In dim lighting and to the sound of spa music on the flat screen, I dine on a warm bowl of post-ER oatmeal and a complimentary pot of chamomile tea poured from a beautiful Japanese, iron teapot. I relish the shower and slither into bed. Here is where my days of Wellness at Mandarin Oriental San Francisco begin. This is a bed so extraordinary it deserves a chorus of angels singing ‘ahs.’ This Bed becomes my overarching ‘ohm’ chant for the entirety of my stay. Unless Apple comes out with iBed or Apple Bed or something to that effect, I forecast a life of mediocre mattresses in comparison to this Simmons California King with its centium satin sheets, goose-down comforter, and pillows with hypoallergenic feathers encased in foam. I am quite certain that the bed saved me from lingering head pain from my Flight Fainting. It nurtured me back to one hundred percent.
I could have stayed under the covers all day, in part due to the blackout curtains, but mostly because of The Bed. The commute to Equinox is approximately one speedy elevator, one cheerful good morning to the lovely doormen, and one half block away. So what excuse is there, really, to miss an early morning yoga class or sweat session if you are so inclined. The club found a home in San Francisco’s old stock exchange building, and with a well-sized and seemingly never crowded yoga studio, I find myself ‘ohming’ outside of my MO room.There are certain months, however, when the Mandarin hosts yoga on the sky deck. I would certainly have stayed inside the tower for sunrise yoga above the city, looking out at the bay and the two bridges, and chanting ohm with fellow guests who also take advantage of the magical calm inside this urban retreat.
Breakfast at Brasserie S&P is the picture of current, modern luxury. There is no breakfast buffet with sad fruit left at room temperature for who knows how long, or malodorous bacon left under a heated metal casket only to perfume the entire room upon opening. With a downtown location adjacent to 345 California Street, one of the city’s most prominent downtown addresses, MO San Francisco is a sweet spot for many a breakfast meetings. I understand from chatting with staff that the hotel sees ebbs and flows of the two groups of travelers: during one ebb, business travelers seem the majority, at the flow, leisure travelers amplify. I settle into a cushy banquet table with an oversized velvet pillow in shades of sea gray to keep my posture in fine yoga form, and take in the FT-reading guest on my right, and the spandex-clad young lady on my left. I notice many healthy options in the room: beautiful plates of fruit, bowls of organic oats, tofu scramble, poached eggs, fruit smoothies, and smoked salmon scramble. Alas, the menu is not as unadorned as I make it sound; it is a fine and sophisticated breakfast menu that calls out the origination of local produce and ingredients. Current highlights include Dungeness Crab Benedict, Petaluma eggs, Braised Kale and Warm Lentils, and for the occasional indulgence: Semolina Waffles with berry lemon compote, Gluten Free French toast with roasted bananas and caramel sauce, and Brioche French Toast with fresh berries. I shall stop there or I might as well screen shot the menu.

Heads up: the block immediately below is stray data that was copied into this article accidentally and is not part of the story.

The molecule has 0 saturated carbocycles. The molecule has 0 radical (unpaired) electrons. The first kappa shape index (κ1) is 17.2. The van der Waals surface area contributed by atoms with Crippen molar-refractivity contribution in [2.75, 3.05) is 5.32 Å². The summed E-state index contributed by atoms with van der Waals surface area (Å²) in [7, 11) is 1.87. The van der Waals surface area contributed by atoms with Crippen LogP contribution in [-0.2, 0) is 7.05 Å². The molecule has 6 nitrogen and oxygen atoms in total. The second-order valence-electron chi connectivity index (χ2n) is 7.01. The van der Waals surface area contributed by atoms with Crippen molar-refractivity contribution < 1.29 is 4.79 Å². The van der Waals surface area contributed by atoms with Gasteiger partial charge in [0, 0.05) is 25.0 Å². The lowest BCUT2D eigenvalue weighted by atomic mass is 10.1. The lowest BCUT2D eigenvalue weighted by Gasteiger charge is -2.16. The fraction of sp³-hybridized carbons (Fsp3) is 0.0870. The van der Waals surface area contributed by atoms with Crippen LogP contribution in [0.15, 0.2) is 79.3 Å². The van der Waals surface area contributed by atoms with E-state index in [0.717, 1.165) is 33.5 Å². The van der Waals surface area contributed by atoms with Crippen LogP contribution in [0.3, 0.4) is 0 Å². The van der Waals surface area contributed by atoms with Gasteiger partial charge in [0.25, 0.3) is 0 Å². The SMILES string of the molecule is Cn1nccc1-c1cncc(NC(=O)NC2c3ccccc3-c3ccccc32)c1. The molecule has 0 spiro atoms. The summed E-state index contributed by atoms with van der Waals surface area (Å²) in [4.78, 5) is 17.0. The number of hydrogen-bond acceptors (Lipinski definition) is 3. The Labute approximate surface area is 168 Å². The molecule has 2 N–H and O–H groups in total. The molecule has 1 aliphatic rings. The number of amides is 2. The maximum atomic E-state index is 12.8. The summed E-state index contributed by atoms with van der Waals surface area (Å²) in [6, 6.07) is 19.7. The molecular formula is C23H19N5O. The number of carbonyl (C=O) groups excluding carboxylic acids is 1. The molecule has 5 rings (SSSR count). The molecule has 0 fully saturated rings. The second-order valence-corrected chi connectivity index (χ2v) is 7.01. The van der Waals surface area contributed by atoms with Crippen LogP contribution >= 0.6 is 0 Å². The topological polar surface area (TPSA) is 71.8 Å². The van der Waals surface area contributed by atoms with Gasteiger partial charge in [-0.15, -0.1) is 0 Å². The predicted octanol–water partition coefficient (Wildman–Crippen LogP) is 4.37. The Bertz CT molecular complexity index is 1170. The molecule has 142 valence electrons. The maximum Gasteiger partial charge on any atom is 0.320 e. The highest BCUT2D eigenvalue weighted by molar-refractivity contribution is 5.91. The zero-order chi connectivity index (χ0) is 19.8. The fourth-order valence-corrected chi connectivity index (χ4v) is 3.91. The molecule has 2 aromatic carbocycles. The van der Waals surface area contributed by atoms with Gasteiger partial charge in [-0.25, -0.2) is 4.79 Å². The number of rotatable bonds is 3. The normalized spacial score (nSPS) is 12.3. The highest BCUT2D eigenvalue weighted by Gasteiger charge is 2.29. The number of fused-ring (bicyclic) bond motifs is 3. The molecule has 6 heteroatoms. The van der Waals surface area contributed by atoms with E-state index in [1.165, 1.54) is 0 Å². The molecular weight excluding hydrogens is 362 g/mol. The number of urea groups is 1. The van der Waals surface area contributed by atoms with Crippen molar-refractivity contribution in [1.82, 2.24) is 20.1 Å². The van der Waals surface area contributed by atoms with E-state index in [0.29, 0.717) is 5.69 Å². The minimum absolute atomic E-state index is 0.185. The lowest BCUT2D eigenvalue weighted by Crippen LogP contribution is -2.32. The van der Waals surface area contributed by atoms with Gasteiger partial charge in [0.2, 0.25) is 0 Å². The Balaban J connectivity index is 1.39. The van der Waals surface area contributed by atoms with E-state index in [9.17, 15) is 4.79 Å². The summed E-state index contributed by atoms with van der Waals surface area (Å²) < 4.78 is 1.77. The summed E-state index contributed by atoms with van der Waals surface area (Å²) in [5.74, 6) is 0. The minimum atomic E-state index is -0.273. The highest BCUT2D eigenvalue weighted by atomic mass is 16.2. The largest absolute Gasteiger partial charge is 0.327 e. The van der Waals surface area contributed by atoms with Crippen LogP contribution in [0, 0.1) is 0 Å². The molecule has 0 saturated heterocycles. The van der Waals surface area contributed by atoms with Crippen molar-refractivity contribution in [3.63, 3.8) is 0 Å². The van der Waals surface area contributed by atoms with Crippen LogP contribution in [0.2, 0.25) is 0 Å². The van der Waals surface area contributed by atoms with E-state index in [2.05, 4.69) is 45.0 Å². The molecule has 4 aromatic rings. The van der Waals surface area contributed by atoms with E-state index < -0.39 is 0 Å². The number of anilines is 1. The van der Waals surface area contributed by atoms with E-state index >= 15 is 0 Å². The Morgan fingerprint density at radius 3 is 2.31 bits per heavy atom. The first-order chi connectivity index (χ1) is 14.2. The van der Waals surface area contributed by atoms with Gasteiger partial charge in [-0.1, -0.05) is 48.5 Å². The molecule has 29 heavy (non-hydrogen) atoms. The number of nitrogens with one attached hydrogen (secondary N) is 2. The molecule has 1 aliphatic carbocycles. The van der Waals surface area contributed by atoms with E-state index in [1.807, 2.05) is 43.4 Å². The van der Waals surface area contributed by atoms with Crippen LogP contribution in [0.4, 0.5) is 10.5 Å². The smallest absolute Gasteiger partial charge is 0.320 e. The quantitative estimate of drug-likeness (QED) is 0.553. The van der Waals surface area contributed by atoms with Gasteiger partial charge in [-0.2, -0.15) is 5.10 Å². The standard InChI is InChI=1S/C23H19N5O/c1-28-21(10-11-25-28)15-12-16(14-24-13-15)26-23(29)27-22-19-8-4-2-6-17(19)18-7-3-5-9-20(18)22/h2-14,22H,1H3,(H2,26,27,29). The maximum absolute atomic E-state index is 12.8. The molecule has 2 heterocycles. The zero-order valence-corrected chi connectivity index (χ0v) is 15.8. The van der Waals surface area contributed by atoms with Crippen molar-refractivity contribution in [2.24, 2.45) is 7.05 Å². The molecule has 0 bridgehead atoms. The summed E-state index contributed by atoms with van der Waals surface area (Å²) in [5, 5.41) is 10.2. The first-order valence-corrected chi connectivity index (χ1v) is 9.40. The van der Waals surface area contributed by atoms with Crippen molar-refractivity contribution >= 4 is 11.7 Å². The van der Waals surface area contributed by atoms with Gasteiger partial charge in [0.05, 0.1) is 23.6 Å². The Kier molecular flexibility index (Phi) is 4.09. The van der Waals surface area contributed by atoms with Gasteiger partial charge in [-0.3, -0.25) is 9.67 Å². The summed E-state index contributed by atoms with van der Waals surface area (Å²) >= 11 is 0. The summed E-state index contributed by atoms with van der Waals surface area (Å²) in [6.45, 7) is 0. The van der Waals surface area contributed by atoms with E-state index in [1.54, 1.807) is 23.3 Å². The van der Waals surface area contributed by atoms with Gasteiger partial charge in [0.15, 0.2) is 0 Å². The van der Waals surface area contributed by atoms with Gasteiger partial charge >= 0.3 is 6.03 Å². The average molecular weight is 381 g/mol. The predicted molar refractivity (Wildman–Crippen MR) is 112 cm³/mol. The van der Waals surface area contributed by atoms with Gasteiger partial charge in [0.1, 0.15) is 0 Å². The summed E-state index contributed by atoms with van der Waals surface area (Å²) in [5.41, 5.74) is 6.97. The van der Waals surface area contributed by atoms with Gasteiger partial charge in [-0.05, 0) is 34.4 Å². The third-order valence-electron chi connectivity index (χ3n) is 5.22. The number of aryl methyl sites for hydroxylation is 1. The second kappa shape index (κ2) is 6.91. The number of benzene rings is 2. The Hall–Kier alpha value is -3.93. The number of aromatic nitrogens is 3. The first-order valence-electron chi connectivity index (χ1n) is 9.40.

I begin each morning with an excellent cappuccino and a warm dose of the affable Peter, who quickly becomes a warm, familiar face at Brasserie S&P. Post yoga, I choose the Green Mixology, a green juice that I aim to replicate at home (kale, apple, celery, cucumber, lemon, and ginger, served in a Mason Jar, because apparently San Francisco has a thing for Mason Jars). My fruit plate is beauteous each morning; citrus is at the height of its season, and the berries taste like berries as opposed to what we have in the northeast: rocks or otherwise flavorless colored things posing as berries . I recently read that San Francisco is a mecca for the organic-eater, and I can now say first-hand that this is most absolutely true. Strauss yogurt is clearly a preferred local brand in the city, and it is often the Greek yogurt of choice on most café breakfast menus. Peter also kindly brings out a few walnuts, et voila, a perfect Wellness breakfast.